Five easy ways to make your Lightroom workflow the orderly, organised environment it deserves to be
If you’re like me and prefer shooting more to editing (or at least spend less time doing the latter), it can be easy for your post-production workflow to get out of control. Whether that’s having a glut of images to process, running into RAM and hard drive space issues, or just not knowing where to start tackling the backlog of shots, there are ways to make your workflow slightly less problematic.
For my post-production work, I use Lightroom Classic almost exclusively (but dip into Photoshop now and again if particular images need specialist enhancements). I find that, for the most part, it suits all of my editing needs. And if used in its most efficient form can significantly help you keep your photography organised.
Below are five quick and simple tips for Lightroom Classic to help you keep on top of your workflow. Follow these, and hopefully, no matter how much or how little you shoot, it will help you feel less overwhelmed with the post-production process.
1 Apply some settings on import
During the import process, you can apply some handy settings to help you get ahead and keep up with your workflow before you’ve even started working on your images. For example, if you want to apply a preset of edits to all of your photos or incorporate them into a collection (see tip 5), you can save time by actioning this while importing your shots, taking a step out of your processing later.
2 Uncheck bad images in the import dialogue
If you can see from the import dialogue that there are deletable images in your reel (such as blurred or obstructed shots), uncheck the option to import them, so they don’t end up in your workflow. Not only will this keep the number of images you need to look through to a minimum, but you’ll also save loads of space on your hard drive. That makes a massive difference if you’re importing hundreds of images regularly - I can’t count the time I’ve spent deleting images later on because I see the low disk space warning appear!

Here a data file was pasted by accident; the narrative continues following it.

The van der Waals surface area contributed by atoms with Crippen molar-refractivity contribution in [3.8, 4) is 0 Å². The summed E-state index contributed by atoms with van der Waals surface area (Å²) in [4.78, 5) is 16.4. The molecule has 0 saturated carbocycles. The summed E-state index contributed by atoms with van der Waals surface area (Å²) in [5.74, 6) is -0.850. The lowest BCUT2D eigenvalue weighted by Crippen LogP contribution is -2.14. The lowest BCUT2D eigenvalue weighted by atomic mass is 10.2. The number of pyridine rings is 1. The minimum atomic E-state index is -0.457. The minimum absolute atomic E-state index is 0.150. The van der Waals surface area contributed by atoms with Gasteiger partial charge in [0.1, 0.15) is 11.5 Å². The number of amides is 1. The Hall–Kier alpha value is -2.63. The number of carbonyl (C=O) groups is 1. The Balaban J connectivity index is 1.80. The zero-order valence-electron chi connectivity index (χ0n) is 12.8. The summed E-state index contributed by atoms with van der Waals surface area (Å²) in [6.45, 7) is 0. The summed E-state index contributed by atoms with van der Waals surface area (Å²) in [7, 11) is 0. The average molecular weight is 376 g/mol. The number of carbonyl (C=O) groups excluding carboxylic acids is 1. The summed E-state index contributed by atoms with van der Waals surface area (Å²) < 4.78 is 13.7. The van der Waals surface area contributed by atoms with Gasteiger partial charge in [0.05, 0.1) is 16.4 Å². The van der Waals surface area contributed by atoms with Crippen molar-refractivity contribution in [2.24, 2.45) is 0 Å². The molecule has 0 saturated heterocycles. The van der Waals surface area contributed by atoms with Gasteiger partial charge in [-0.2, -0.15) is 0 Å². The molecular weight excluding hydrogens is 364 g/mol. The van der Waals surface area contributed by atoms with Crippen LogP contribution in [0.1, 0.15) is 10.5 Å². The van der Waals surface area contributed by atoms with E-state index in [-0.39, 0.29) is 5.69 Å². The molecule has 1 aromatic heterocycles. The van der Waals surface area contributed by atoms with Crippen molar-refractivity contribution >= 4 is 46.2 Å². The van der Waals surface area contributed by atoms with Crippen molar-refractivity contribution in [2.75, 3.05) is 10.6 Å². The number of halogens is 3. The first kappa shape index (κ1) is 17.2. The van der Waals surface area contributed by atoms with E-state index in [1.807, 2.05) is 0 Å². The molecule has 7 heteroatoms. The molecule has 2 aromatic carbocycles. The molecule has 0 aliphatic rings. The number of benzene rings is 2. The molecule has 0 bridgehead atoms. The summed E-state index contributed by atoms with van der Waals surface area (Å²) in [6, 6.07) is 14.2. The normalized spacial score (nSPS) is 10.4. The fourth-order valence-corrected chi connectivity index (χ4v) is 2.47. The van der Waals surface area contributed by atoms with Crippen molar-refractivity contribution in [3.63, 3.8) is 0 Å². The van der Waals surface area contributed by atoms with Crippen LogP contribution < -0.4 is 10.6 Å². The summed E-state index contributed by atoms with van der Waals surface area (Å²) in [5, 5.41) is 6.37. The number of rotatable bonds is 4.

3 Remove images from Lightroom you definitely aren't going to work on
Realistically, you will not work on every image you import to Lightroom; once you’ve done a sweep of your pictures, you’ll probably have identified just a few that you want to work on further. For the rest, take them out of your Lightroom Catalog. You can remove images from Lightroom while keeping them on your hard drive, so you’re not deleting them entirely), but you’ll be left with just a handful of images to work out.
Doing this, mentally, makes post-production feel much more manageable. You’ll likely find that you get through your workflow much quicker, rather than putting it off because of the sheer amount of images you need to go through - that’s one I’ve learned from experience anyway, and I’m sure you’ll feel the same.
4 Use the rating system to order your images
Another excellent method to keep on top of the images you want to work on or give them a priority is to use the handy Rating system. Where you can give your photos a star rating between 1 - 5, I usually rate the images I want to give priority a 5 and work down from there. What’s more, you can sort your pictures by Rating so you can have those with the highest rating at the top.
5 Add your images to Collections
Simply put, Collections in Lightroom are a way that you can group images into a set. As a photographer, I work in series. I usually use Collections to group images based on the series they are part of and perform various tasks such as exporting and renaming in bulk. They provide a great way to view images as a set and perform multiple tasks. And it’s effortless to add images to Collections; all you need to do to create a Collection is select the + in the Library Module > Collections Panel and give it a name. Then you can drag and drop images to the Collection from the rest of the Library Module.